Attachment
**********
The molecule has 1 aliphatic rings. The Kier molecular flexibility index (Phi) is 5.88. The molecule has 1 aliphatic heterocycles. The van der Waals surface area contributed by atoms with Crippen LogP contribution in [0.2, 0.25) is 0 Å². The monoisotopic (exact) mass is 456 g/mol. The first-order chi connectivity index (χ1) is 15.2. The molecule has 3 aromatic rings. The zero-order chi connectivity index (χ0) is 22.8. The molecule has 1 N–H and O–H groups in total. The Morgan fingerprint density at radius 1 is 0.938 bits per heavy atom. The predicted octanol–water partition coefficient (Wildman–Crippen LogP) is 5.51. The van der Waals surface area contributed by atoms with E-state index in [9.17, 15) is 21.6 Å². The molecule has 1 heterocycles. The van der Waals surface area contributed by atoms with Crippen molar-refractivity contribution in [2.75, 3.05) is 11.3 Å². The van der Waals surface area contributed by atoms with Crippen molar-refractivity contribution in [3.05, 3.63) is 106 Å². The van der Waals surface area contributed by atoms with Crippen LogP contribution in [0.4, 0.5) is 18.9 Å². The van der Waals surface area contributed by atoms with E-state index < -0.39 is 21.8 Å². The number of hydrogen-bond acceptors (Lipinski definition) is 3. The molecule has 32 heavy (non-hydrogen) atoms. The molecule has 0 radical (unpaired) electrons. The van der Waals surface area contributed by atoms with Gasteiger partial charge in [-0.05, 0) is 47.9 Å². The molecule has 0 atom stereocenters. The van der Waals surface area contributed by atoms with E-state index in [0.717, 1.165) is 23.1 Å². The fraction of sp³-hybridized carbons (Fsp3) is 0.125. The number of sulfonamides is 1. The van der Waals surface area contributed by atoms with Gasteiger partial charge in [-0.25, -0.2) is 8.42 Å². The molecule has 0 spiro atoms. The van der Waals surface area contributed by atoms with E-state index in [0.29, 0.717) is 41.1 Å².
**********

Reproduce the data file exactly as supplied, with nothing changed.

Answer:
The molecule has 1 aliphatic rings. The Kier molecular flexibility index (Phi) is 5.88. The molecule has 1 aliphatic heterocycles. The van der Waals surface area contributed by atoms with Crippen LogP contribution in [0.2, 0.25) is 0 Å². The monoisotopic (exact) mass is 456 g/mol. The first-order chi connectivity index (χ1) is 15.2. The molecule has 3 aromatic rings. The zero-order chi connectivity index (χ0) is 22.8. The molecule has 1 N–H and O–H groups in total. The Morgan fingerprint density at radius 1 is 0.938 bits per heavy atom. The predicted octanol–water partition coefficient (Wildman–Crippen LogP) is 5.51. The van der Waals surface area contributed by atoms with E-state index in [9.17, 15) is 21.6 Å². The molecule has 1 heterocycles. The van der Waals surface area contributed by atoms with Crippen molar-refractivity contribution in [2.75, 3.05) is 11.3 Å². The van der Waals surface area contributed by atoms with Crippen molar-refractivity contribution in [3.05, 3.63) is 106 Å². The van der Waals surface area contributed by atoms with Crippen LogP contribution in [0.4, 0.5) is 18.9 Å². The van der Waals surface area contributed by atoms with E-state index < -0.39 is 21.8 Å². The number of hydrogen-bond acceptors (Lipinski definition) is 3. The molecule has 32 heavy (non-hydrogen) atoms. The molecule has 0 radical (unpaired) electrons. The van der Waals surface area contributed by atoms with Gasteiger partial charge in [-0.05, 0) is 47.9 Å². The molecule has 0 atom stereocenters. The van der Waals surface area contributed by atoms with E-state index in [0.717, 1.165) is 23.1 Å². The fraction of sp³-hybridized carbons (Fsp3) is 0.125. The number of sulfonamides is 1. The van der Waals surface area contributed by atoms with Gasteiger partial charge in [-0.25, -0.2) is 8.42 Å². The molecule has 0 spiro atoms. The van der Waals surface area contributed by atoms with E-state index in [0.29, 0.717) is 41.1 Å².